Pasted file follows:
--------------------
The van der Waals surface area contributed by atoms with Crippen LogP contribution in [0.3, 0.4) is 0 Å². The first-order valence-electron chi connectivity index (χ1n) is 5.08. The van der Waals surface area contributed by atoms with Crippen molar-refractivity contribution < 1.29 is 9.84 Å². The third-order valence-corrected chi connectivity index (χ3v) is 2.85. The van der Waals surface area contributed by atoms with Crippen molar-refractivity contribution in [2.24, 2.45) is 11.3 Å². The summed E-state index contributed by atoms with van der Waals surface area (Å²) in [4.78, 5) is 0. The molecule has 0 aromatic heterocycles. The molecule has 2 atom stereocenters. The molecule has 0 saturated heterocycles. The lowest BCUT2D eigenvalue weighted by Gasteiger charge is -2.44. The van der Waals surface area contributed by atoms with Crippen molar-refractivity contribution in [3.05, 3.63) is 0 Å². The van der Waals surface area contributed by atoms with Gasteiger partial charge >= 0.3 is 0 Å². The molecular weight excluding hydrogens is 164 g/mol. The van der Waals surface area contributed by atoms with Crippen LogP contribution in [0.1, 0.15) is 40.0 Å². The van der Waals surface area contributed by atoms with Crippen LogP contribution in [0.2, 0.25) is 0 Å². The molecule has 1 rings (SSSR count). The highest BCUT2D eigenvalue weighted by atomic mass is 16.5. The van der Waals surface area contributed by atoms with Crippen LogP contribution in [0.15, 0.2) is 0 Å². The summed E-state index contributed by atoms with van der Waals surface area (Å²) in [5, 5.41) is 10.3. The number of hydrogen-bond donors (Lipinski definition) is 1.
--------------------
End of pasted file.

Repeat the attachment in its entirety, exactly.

The van der Waals surface area contributed by atoms with Crippen LogP contribution in [0.3, 0.4) is 0 Å². The first-order valence-electron chi connectivity index (χ1n) is 5.08. The van der Waals surface area contributed by atoms with Crippen molar-refractivity contribution < 1.29 is 9.84 Å². The third-order valence-corrected chi connectivity index (χ3v) is 2.85. The van der Waals surface area contributed by atoms with Crippen molar-refractivity contribution in [2.24, 2.45) is 11.3 Å². The summed E-state index contributed by atoms with van der Waals surface area (Å²) in [4.78, 5) is 0. The molecule has 0 aromatic heterocycles. The molecule has 2 atom stereocenters. The molecule has 0 saturated heterocycles. The lowest BCUT2D eigenvalue weighted by Gasteiger charge is -2.44. The van der Waals surface area contributed by atoms with Crippen molar-refractivity contribution in [3.05, 3.63) is 0 Å². The van der Waals surface area contributed by atoms with Gasteiger partial charge >= 0.3 is 0 Å². The molecular weight excluding hydrogens is 164 g/mol. The van der Waals surface area contributed by atoms with Crippen LogP contribution in [0.1, 0.15) is 40.0 Å². The van der Waals surface area contributed by atoms with Crippen LogP contribution in [0.2, 0.25) is 0 Å². The molecule has 1 rings (SSSR count). The highest BCUT2D eigenvalue weighted by atomic mass is 16.5. The van der Waals surface area contributed by atoms with Crippen LogP contribution in [0.15, 0.2) is 0 Å². The summed E-state index contributed by atoms with van der Waals surface area (Å²) in [5, 5.41) is 10.3. The number of hydrogen-bond donors (Lipinski definition) is 1.